Pretty soon, I've encountered Ninja Speedi. What got me interested in it is that it's main feature is exactly what I need: "speedi" meals, where you put some grain or pasta in the pot, and then protein on special lid, and press a button to make it ready in ~20 minutes. But what made really want to buy it instead of other cookers with 2 layers was the air fryer. When you use it in "speedi meals" mode, it heats the bottom as heat element, which heats the main pot, which essentially steam-cooks whatever is there (with heating up what's on the lid, too), but after ~10 minutes of doing that it enables the top heat element and a fan, which work as air fryer to crisp whatever is your top layer.
So I bought it.
Since it was my first time using it, I decided to go with ready-made chicken meatballs. Since they are already cooked, they do not need to be heated for that long, which means you are less likely to undercook them, and I was afraid of doing that if I used proper meat for the first time. So, for 2 portions I put 100 grams of rice, 200 grams of frozen mix of corn, peas and paprika, 250 milliliters of water, a table spoon of vegetable oil, and a bit of salt and black pepper into the pot, mixed everything, put 12 meatballs on the lid, started the program for 10 minutes (recommended as per Ninja's recipe builder), and waited for a beep for 20 minutes (first 10 minutes are steam cooking, as mentioned before).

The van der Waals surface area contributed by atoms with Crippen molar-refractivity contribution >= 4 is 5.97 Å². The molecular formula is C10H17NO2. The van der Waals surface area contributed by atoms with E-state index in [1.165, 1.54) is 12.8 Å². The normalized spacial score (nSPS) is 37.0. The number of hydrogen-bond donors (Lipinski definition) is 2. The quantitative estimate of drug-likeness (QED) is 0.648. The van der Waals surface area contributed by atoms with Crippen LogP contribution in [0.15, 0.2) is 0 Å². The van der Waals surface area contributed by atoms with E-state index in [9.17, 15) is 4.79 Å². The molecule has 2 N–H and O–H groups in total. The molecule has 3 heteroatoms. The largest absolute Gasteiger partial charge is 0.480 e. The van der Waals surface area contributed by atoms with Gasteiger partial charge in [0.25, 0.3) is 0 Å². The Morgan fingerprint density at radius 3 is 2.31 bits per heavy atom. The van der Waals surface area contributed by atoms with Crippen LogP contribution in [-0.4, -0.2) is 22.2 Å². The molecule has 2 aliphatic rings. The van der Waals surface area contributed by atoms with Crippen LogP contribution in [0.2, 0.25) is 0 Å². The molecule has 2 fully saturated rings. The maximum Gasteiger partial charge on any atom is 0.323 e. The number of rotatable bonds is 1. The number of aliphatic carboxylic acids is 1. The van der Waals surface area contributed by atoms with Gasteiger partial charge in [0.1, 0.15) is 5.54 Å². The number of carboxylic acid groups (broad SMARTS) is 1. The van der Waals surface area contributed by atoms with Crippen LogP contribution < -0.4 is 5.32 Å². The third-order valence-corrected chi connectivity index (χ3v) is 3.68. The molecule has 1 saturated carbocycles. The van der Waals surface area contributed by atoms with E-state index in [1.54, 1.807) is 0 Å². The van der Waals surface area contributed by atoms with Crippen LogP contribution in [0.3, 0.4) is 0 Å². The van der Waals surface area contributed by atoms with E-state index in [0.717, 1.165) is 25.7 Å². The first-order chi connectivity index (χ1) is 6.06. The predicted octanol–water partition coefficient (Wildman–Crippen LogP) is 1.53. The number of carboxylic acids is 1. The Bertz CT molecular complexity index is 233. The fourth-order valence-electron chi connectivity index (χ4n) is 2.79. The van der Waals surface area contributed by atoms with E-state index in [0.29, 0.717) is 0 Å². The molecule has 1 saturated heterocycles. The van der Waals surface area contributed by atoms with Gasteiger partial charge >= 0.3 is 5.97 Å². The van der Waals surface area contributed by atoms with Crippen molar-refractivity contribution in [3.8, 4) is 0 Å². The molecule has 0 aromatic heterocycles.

Great results, minor annoyances
I did not expect much, but results were great. You can see example of how meatballs look after they are cooked on the banner for this post. I know it's not the best meat for a showcase, but I coincidentally had them today for dinner, so took a photo. But it's not about the look: same as on my first try the taste is just great: a really thin crisp outer shell, and then juicy innards. Combination of steam cooking the meatballs, and then air frying them did wonders.
With meat it's not as pronounced, and it's harder to get this kind of consistent result, since you need to match the size of meat, but regular chicken fillet also gets cooked through-out, evenly, and with a crispy crust around it. Rice is also cooked nicely, and it is very consistent. Every time it's not undercooked or overcooked, but cooked exactly to the right condition, same as the vegies. The pot also is easy to clean after it, which is a huge plus. By the way, try making a mix of rice, bulgur and couscous (all 3 about equally) and then cook that same as described above, but with 300 milliliters of water: this mix feels extra hearty and filling.